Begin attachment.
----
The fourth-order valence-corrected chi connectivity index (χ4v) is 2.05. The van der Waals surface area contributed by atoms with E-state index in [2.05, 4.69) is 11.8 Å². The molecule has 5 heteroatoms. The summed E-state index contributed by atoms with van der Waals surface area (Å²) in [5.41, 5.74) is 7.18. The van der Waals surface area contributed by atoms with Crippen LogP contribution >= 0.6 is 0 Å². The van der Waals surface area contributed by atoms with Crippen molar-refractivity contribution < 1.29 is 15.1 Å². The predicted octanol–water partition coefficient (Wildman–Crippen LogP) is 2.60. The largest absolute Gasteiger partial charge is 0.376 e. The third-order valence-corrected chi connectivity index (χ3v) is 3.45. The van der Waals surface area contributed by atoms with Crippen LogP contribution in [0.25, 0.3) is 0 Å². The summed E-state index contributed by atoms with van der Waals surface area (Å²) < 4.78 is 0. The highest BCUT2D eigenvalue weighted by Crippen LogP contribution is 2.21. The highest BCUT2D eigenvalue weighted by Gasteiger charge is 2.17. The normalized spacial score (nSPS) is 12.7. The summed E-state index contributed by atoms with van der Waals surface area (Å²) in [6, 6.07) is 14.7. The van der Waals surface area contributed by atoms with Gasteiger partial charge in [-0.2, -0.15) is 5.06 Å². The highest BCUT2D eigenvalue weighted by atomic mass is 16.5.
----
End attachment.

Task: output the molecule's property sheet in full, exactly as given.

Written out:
The fourth-order valence-corrected chi connectivity index (χ4v) is 2.05. The van der Waals surface area contributed by atoms with E-state index in [2.05, 4.69) is 11.8 Å². The molecule has 5 heteroatoms. The summed E-state index contributed by atoms with van der Waals surface area (Å²) in [5.41, 5.74) is 7.18. The van der Waals surface area contributed by atoms with Crippen LogP contribution >= 0.6 is 0 Å². The van der Waals surface area contributed by atoms with Crippen molar-refractivity contribution < 1.29 is 15.1 Å². The predicted octanol–water partition coefficient (Wildman–Crippen LogP) is 2.60. The largest absolute Gasteiger partial charge is 0.376 e. The third-order valence-corrected chi connectivity index (χ3v) is 3.45. The van der Waals surface area contributed by atoms with Crippen LogP contribution in [0.25, 0.3) is 0 Å². The summed E-state index contributed by atoms with van der Waals surface area (Å²) < 4.78 is 0. The highest BCUT2D eigenvalue weighted by Crippen LogP contribution is 2.21. The highest BCUT2D eigenvalue weighted by Gasteiger charge is 2.17. The normalized spacial score (nSPS) is 12.7. The summed E-state index contributed by atoms with van der Waals surface area (Å²) in [6, 6.07) is 14.7. The van der Waals surface area contributed by atoms with Gasteiger partial charge in [-0.2, -0.15) is 5.06 Å². The highest BCUT2D eigenvalue weighted by atomic mass is 16.5.